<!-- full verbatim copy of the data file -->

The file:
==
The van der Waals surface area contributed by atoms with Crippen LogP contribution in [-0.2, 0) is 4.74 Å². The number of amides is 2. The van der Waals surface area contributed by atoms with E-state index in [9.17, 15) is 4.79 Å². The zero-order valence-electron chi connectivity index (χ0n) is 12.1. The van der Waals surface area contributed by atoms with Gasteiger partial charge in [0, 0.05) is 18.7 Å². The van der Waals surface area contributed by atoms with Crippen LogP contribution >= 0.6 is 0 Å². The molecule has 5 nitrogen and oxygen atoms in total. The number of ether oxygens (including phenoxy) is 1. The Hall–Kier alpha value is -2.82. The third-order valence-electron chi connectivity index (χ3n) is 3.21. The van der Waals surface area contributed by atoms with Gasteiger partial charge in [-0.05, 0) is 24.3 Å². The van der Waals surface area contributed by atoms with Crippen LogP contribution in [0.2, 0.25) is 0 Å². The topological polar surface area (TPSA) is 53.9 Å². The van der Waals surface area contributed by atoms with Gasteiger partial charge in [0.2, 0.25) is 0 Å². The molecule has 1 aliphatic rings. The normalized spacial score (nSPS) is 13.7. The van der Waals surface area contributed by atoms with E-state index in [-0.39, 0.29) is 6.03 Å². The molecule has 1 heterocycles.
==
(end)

The van der Waals surface area contributed by atoms with Crippen LogP contribution in [-0.2, 0) is 4.74 Å². The number of amides is 2. The van der Waals surface area contributed by atoms with E-state index in [9.17, 15) is 4.79 Å². The zero-order valence-electron chi connectivity index (χ0n) is 12.1. The van der Waals surface area contributed by atoms with Gasteiger partial charge in [0, 0.05) is 18.7 Å². The van der Waals surface area contributed by atoms with Crippen LogP contribution >= 0.6 is 0 Å². The molecule has 5 nitrogen and oxygen atoms in total. The number of ether oxygens (including phenoxy) is 1. The Hall–Kier alpha value is -2.82. The third-order valence-electron chi connectivity index (χ3n) is 3.21. The van der Waals surface area contributed by atoms with Gasteiger partial charge in [-0.05, 0) is 24.3 Å². The van der Waals surface area contributed by atoms with Crippen LogP contribution in [0.2, 0.25) is 0 Å². The topological polar surface area (TPSA) is 53.9 Å². The van der Waals surface area contributed by atoms with Gasteiger partial charge in [0.2, 0.25) is 0 Å². The molecule has 1 aliphatic rings. The normalized spacial score (nSPS) is 13.7. The van der Waals surface area contributed by atoms with E-state index in [-0.39, 0.29) is 6.03 Å². The molecule has 1 heterocycles.